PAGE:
Traditional tour operators need to adapt and modernise their offerings to attract younger holidaymakers
The Millennial Travellers report indicates that millennials are more likely than their elder counterparts to have an interest in city breaks, activity/sports holidays and cultural vacations. They are also far more likely to take responsibility for the overall planning and itinerary of their trip, using brands such as Airbnb and booking flights independently to cut costs.
YouGov BrandIndex data points to these emerging demographic distinctions when it comes to booking holidays and breaks. Looking at the Attention scores – whether someone has heard something positive or negative about a brand in the last fortnight – for various holiday and hotel brands’ among millennials, Airbnb is out in front with a score of +23, ahead of booking.com (+12), Thomas Cook (+10) and Virgin Holidays (+8)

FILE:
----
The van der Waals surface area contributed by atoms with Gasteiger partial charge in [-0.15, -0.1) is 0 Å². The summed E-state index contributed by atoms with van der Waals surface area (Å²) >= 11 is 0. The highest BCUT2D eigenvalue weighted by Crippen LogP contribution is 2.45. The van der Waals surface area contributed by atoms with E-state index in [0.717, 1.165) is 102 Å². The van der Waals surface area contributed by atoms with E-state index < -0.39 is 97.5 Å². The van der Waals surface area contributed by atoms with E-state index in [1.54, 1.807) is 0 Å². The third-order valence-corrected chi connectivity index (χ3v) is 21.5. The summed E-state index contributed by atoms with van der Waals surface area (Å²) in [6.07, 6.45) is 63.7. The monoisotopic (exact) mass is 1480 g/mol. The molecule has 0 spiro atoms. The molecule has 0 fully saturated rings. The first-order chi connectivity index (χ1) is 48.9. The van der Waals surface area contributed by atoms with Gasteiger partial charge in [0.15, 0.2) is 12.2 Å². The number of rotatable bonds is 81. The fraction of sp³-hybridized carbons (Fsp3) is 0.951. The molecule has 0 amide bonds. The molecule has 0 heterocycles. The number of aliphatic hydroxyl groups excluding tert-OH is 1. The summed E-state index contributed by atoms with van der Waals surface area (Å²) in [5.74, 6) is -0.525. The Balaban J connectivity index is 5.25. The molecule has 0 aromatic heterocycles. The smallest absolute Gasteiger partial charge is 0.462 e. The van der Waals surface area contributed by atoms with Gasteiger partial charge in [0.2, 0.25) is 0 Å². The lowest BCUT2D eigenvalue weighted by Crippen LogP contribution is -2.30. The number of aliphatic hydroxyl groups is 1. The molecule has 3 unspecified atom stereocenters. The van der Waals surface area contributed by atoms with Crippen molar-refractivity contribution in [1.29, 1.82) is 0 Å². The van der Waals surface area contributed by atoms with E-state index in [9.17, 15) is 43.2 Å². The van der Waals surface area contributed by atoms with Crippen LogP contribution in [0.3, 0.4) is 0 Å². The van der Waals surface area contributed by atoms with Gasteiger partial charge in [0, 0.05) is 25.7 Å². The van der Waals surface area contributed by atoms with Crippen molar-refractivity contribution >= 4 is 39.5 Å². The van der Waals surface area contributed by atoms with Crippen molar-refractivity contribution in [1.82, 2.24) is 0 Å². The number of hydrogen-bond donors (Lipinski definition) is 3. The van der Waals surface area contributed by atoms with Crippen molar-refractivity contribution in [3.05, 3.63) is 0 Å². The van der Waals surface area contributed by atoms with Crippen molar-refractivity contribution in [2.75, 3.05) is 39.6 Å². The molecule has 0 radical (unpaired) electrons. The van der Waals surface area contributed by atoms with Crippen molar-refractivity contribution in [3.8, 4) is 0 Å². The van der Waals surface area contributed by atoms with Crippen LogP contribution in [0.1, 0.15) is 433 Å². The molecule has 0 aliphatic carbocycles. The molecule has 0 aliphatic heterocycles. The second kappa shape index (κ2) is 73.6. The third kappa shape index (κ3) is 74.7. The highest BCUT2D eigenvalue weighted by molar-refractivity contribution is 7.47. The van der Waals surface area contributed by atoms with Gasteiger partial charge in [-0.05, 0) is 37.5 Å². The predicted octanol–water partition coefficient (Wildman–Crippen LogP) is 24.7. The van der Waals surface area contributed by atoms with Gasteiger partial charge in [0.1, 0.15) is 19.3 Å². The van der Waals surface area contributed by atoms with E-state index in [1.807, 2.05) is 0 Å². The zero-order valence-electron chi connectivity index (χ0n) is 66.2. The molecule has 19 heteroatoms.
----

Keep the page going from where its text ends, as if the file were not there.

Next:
This is also replicated in these brands’ Word of Mouth (WOM) score which looks at whether someone has talked about a brand with family or friends. On this metric, Airbnb again is way out in front on +25, ahead of booking.com (+10), Thomas Cook (+6) and Virgin Holidays (+4).
All this has helped Airbnb’s Impression score (whether someone has a favourable impression of the brand). Among those aged 18-34 it has grown from +11 at the beginning of 2015, to +23 now.
Of course, this is not to say all is lost for traditional tour operators. There is an opportunity for them if they can adapt and appeal to these younger holidaymakers that want more individualised and esoteric trips.
While acknowledging and harnessing how they book travel is one approach, another is to capture the interests of millennials. This could be done by encouraging or creating experiences that relate to their hobbies, particularly around music and movies. Clearly communicating that their holidays can serve their adventurous side is key to staying relevant to this group.
Image from PA